Deputy Bríd Smith asked about the Fossil Fuel Divestment Bill and the climate emergency Bill. We support both. In both cases, the fundamental physical reality is that we have already available to us on a global basis far more fossil fuels than we can safely use. We must engage in limiting that, both upstream and downstream. There is no point in operating just on the consumption side; one might as well do it on the supply side as well. The Bills speak to that. We support both of them.

A question was asked by Senator Joe O'Reilly on balancing economic development, particularly in respect of jobs, and the transition. He is absolutely right. We very strongly support the need to consider distributional effects, just transition and the inequity within our country, quite aside from the inequity internationally. There are ideas that need to be put into operation. They cover tradeable energy quotas, the fair flying tax and initiatives that tie actions to the activities that are disproportionately responsible for emissions. There are ideas but we just need the will and collective social discussion, through a scaled-up Citizens' Assembly process, to implement them.

I cannot comment on the technical specifics of the North–South interconnector. The committee would have to get EirGrid representatives in to explain that.

With regard to education and training, I come from the education sector. We would love to do more but we need the societal buy-in. In this regard, I must refer again to the scaled-up Citizens' Assembly process. There is no widespread cultural perception in Ireland that there is a major challenge with which we all need to engage, not in terms of replacing light bulbs but in terms of engaging in collective societally agreed and largely political action. Everybody needs to be engaged, however. Greater educational opportunities, among many other goods, would flow from that if we got it right.

Mr. Oisín Coghlan

On the issue of carbon tax, Deputy Stanley's good question on how one ensures any rise in that tax is not regressive in practice, and Deputy Eamon Ryan's question on how we prevent it from being the only thing we do, I am much taken by Mr. Curtin's proposal that we ramp it up and use the income constructively but I am very aware of the risk Deputy Eamon Ryan alerted us to, namely, that it might be the only thing the Government does and that it will stand back after doing it. My experience is that while it is a useful signal, people actually respond to the subsidies and a congestion charge, for example, rather than a road tax or an increase in diesel charges. They responded to the plastic bag tax. They respond to initiatives that are smaller and more tangible.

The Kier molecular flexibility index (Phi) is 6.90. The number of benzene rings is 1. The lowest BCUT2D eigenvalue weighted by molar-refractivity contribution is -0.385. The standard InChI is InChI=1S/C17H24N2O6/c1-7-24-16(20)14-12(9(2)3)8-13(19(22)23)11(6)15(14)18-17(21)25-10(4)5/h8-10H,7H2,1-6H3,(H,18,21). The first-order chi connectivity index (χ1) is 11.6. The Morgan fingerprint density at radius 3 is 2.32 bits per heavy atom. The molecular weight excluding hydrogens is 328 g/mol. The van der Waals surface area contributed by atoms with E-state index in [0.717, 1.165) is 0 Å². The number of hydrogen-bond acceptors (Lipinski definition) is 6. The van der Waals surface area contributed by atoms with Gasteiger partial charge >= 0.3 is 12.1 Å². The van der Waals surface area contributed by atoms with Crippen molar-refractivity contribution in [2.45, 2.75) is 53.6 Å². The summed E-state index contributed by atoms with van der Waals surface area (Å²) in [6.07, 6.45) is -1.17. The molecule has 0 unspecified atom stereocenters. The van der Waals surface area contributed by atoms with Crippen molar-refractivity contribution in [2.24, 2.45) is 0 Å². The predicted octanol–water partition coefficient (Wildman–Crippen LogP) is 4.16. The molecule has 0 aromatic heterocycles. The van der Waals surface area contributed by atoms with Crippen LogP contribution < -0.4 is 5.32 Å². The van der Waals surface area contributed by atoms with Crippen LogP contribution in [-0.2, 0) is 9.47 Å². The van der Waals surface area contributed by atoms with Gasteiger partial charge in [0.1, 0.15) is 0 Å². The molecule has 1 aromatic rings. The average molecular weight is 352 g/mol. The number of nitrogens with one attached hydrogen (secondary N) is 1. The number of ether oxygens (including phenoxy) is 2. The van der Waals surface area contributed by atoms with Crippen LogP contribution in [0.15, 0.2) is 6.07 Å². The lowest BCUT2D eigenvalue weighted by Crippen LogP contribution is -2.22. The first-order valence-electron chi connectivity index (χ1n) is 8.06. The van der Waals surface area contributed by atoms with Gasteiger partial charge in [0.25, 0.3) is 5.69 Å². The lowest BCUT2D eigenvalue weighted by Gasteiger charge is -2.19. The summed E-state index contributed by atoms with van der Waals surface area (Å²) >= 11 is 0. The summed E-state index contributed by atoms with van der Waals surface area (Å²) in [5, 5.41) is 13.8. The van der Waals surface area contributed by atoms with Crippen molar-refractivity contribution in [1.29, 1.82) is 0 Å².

I accept Mr. Curtin's analysis that every scheme gains more traction if there is a basic price of carbon underlying it than is higher than we have now. The debate on progressive and regressive measures is very important, however. It is worth remembering that when the carbon tax was introduced in budget 2010, VAT was reduced at the same time. The Government did not make much of that but it was a case of one regressive indirect tax being increased and one being reduced, roughly to the same annual level. There was not much communication or championing of that as a revenue-neutral way of avoiding socially regressive impacts. I agree that if we were to proceed in this regard now, we would have to be careful about the people in lower income tax brackets and, potentially, those outside the tax net altogether.

We should ring-fence some of the money and not just say we will do so. It was said in 2010 but, with the recession, it was not done. It has to be ring-fenced. The Department of Public Expenditure and Reform and the Department of Finance do not like hypothecation but we need to ring-fence the money for some sort of transition fund.

There is a radical proposal, floated in the United States, to give some of the money back as part of a tax and dividend system. If one takes all the tax in and gives it all back per capita as a direct dividend, in practice lower-income households do not use as much of the windfall because they have lower overall pollution even though they spend a higher proportion of their income on polluting activities. They would actually get a cash transfer from the state. It becomes more than equitable and has a progressive impact. It is certainly worth considering. Perhaps half could be done by dividend and half by putting money in a ring-fenced fund. I am not sure we should be reducing our taxes right now given where we are in the economic cycle.

On the issue of binding sectoral targets, I have never been of the opinion, throughout the eight years of the climate law campaign, that we needed to have such targets in law. I believe we would be okay with a system more like that in the United Kingdom, where what is legally binding is the overall envelope for a five-year period. We currently have no domestic legally binding target. Our political target, to reduce carbon dioxide emissions by 80% by 2050, is underwritten by the law but not actually in the law. In the United Kingdom, one has to come before the Parliament every five years with a carbon budget not just for the next five years but for the next 20 years. This results in a political, democratic negotiation on what departments and sectors are to receive in the budget. It might be difficult to put the sectoral number into law but if one puts the carbon budget number into law through a revised climate Bill, it is really powerful. It has worked in the United Kingdom to induce a debate not on whether we act but how we share the effort between the various sectors.